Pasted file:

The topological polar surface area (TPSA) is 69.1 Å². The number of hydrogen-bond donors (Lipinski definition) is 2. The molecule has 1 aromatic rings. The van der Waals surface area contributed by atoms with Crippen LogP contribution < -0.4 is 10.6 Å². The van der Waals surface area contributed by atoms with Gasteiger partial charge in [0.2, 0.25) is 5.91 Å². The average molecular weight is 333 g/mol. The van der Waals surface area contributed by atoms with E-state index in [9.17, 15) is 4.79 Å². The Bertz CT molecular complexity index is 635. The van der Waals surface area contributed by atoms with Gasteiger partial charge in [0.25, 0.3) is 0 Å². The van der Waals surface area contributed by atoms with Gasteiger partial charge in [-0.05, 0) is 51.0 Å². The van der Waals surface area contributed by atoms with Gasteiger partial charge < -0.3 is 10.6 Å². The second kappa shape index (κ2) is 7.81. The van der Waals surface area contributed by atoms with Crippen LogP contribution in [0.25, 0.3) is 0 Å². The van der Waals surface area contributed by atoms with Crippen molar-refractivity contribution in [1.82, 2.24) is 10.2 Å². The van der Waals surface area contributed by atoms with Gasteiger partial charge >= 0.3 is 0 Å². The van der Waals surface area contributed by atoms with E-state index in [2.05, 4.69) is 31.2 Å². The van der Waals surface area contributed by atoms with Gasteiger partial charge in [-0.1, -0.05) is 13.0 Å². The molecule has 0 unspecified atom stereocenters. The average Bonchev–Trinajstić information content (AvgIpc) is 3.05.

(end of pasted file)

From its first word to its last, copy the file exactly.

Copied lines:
The topological polar surface area (TPSA) is 69.1 Å². The number of hydrogen-bond donors (Lipinski definition) is 2. The molecule has 1 aromatic rings. The van der Waals surface area contributed by atoms with Crippen LogP contribution < -0.4 is 10.6 Å². The van der Waals surface area contributed by atoms with Gasteiger partial charge in [0.2, 0.25) is 5.91 Å². The average molecular weight is 333 g/mol. The van der Waals surface area contributed by atoms with E-state index in [9.17, 15) is 4.79 Å². The Bertz CT molecular complexity index is 635. The van der Waals surface area contributed by atoms with Gasteiger partial charge in [0.25, 0.3) is 0 Å². The van der Waals surface area contributed by atoms with Gasteiger partial charge in [-0.05, 0) is 51.0 Å². The van der Waals surface area contributed by atoms with Gasteiger partial charge < -0.3 is 10.6 Å². The second kappa shape index (κ2) is 7.81. The van der Waals surface area contributed by atoms with Crippen LogP contribution in [0.25, 0.3) is 0 Å². The van der Waals surface area contributed by atoms with Crippen molar-refractivity contribution in [1.82, 2.24) is 10.2 Å². The van der Waals surface area contributed by atoms with Gasteiger partial charge >= 0.3 is 0 Å². The van der Waals surface area contributed by atoms with E-state index in [2.05, 4.69) is 31.2 Å². The van der Waals surface area contributed by atoms with Gasteiger partial charge in [-0.1, -0.05) is 13.0 Å². The molecule has 0 unspecified atom stereocenters. The average Bonchev–Trinajstić information content (AvgIpc) is 3.05.